The Royal Society for Public Health and Public Health England have made several recommendations to improve commissioning of pharmacy services and collaboration between pharmacy teams and other healthcare professionals.
Their joint report recommends:
'Building Capacity' is based on research conducted in 2016 and provides a snapshot of how pharmacy teams are supporting the public’s health, the opportunities and challenges they face, and what can be done to address the challenges. Key challenges include:
But the report identifies a clear appetite among pharmacy teams to support the public’s health further, with 74 per cent of pharmacy team respondents saying that the sector is underutilised.
Shirley Cramer, RSPH chief executive, said: “While it is encouraging that pharmacy teams have a clear appetite to support the public’s health, it is of concern that challenges exist, particularly within the commissioning landscape.
"It is in the interests of the public’s health that pharmacy’s role and contribution is recognised by all parts of the local health system and we’d support initiatives aimed at increasing collaboration, particular with GPs and giving greater prominence to pharmacy on local Health and Wellbeing Boards. Continued action is also required to persuade the public that their local community pharmacy is the default first port of call for many lifestyle health services, so that we can reduce pressure on GP or local hospital services, particularly ahead of anticipated winter pressures on the NHS.”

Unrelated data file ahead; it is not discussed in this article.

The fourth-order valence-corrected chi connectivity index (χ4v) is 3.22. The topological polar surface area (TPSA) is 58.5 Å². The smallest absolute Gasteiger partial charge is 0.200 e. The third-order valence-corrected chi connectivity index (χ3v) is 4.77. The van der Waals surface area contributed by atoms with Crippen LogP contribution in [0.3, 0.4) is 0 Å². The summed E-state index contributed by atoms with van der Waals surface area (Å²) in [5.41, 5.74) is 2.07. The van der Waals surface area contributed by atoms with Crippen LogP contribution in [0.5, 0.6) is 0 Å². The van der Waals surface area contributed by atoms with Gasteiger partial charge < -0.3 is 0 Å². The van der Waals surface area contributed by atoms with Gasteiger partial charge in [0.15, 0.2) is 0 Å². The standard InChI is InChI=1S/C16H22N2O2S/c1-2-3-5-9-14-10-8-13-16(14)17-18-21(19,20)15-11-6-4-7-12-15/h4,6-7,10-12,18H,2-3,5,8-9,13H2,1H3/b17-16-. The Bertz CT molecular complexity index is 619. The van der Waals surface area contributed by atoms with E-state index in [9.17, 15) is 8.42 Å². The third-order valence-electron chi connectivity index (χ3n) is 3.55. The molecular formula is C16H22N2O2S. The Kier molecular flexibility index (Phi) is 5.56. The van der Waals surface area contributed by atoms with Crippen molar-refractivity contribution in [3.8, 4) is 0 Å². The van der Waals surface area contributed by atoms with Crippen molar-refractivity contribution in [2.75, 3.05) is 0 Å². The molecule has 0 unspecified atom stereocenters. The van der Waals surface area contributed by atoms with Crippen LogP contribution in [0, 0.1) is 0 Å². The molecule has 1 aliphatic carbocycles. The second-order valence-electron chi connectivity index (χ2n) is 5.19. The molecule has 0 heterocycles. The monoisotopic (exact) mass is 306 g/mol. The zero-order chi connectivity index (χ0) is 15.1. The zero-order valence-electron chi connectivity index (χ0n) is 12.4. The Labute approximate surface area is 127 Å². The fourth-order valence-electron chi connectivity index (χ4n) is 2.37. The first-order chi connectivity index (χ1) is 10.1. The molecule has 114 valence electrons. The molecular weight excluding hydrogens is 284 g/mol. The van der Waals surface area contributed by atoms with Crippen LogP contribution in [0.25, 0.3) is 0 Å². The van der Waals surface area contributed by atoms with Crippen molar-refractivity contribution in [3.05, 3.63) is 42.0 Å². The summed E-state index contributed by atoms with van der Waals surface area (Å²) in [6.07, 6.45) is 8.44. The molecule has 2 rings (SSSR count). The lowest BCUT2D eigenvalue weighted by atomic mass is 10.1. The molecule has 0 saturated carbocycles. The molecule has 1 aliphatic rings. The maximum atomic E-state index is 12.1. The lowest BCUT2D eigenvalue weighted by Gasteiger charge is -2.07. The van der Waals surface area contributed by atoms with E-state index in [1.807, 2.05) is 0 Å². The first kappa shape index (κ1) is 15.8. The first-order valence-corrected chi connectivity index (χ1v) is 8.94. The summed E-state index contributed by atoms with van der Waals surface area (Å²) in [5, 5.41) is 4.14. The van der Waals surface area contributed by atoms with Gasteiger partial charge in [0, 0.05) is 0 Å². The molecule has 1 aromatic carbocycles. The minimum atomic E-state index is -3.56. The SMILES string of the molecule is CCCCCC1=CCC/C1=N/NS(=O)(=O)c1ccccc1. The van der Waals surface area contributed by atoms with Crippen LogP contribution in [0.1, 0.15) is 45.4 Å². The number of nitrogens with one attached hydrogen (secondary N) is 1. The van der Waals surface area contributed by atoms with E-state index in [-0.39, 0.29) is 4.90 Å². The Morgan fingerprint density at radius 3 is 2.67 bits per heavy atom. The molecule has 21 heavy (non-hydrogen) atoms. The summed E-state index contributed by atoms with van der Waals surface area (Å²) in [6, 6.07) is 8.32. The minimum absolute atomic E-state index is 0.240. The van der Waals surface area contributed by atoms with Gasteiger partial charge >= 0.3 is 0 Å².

Jonathan McShane, chair of the Pharmacy and Public Health Forum, said: “It's time to stop talking about the potential of community pharmacy in relation to public health and start seizing the opportunities.
"This report sets out not just what more pharmacy can do but also the barriers that currently prevent us from making the most of the community pharmacy network consistently across the country. The report challenges all parts of the system to work better together to make a really positive impact on the public's health.”